Saturday, 09 March 2013 09:01

Icy Fingers Reaching Up

Just to remind us that winter is still here for yet a while longer, Mother Nature reached out this week and touched the mountains with white. It is always an act to inspire the realization of beauty, even as much as it can be a reminder of the power of nature to be destructive: such a paradox that teaches us both awe and humility. When there is frost on Morton Overlook there are usually many ways to consider photographing it. One of those, especially when the covering on the ground and in the trees in the upper drainage of Walker Camp Prong is not so thickly applied, is to consider how contrast - as between light and dark areas, as well as between highlight and shadow - can be used to point out elements and to lead the viewer's eye through the image. As I stood in the overlook I was aware of the sunlight coming through the breaking clouds and lighting various areas of the foreground as well as the distant ridges. I was also aware of the areas where the frost was not so present, which were thus darker by contrast. Using the line of small beeches below the overlook as a foreground, I tried to create alternating areas of light and dark to lead the eye initially to the face of the ridge on the right and then into the background. This was aided by the use of the diagonal lines created by the ridges and the valley. The clouds and patch of blue were interesting enough as elements that I wanted to include an amount of sky to make them evident and obvious as supporting themes. Of course, there are many other expressions here. For the chosen angle of view, a focal length of 30mm - fairly wide - worked well. At f/20 a shutter speed of 1/13th second at ISO 100 gave me a slightly-lighter-than-medium exposure.

Saturday, 02 March 2013 14:27

Hoodoo de Wahweap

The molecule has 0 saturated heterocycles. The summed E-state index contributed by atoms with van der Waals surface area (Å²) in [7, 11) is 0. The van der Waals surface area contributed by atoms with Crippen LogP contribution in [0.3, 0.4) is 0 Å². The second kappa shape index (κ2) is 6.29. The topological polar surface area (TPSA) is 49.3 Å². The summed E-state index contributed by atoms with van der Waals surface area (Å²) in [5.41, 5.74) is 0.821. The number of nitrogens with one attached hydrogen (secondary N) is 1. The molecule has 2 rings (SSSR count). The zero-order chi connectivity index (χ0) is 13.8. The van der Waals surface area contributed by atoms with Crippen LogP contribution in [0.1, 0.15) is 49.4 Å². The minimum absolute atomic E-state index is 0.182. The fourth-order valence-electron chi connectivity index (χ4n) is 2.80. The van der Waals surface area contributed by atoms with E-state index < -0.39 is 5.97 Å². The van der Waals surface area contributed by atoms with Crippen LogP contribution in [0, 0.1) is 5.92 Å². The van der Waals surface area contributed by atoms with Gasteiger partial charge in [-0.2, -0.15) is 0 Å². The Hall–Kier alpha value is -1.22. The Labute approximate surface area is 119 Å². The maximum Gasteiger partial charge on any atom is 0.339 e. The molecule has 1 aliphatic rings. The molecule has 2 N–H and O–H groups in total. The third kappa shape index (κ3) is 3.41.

About six miles downstream from the confluence of Wahweap Creek and two of its tributaries, Coyote and Nipple Creeks, the intermittent waters of Wahweap spend themselves into the questionable puddle of Lake Powell just below Wiregrass Spring. In the other direction, it is four miles upstream on the west side of Wahweap Wash that are found some of the most amazing sandstone formations on the planet, the Wahweap Hoodoos. The effort made to reach them is more than worth it. Though most of the member units of the Entrada Group are more pinkish-to-reddish in hue, the bottom sandstone layer of the Wahweap Hoodoos is a startling creamy white. These formations occurred when the underlying, and softer, Entrada rock was overlain with the harder, darker Dakota Formation, which serves as a caprock. Their strata were deposited somewhere around 150 million years ago when Jurassic Park was open for business, merely yesterday in geologic time. In most other places the Dakota Formation sits above the darker Morrison Formation, but not in this section of Wahweap Wash. Since the caprock erodes at a different, and slower, rate, the weathering of the Entrada layer produces the dramatic results by which we are awed. From sunrise to mid-day the light on the hoodoos can be dramatic; and, of course, when it's cloudy the light will be mostly even. In either instance the view will be incredible. It is a place that can be spoken in wide-angle terms, in intimate landscape language, or in a variety of telephoto dialects. For this image I decided to use a very short telephoto, 75mm focal length intimate landscape perspective. F/22 at a shutter speed of 0.4 second, set at ISO 100 gave me a slightly lighter than medium exposure.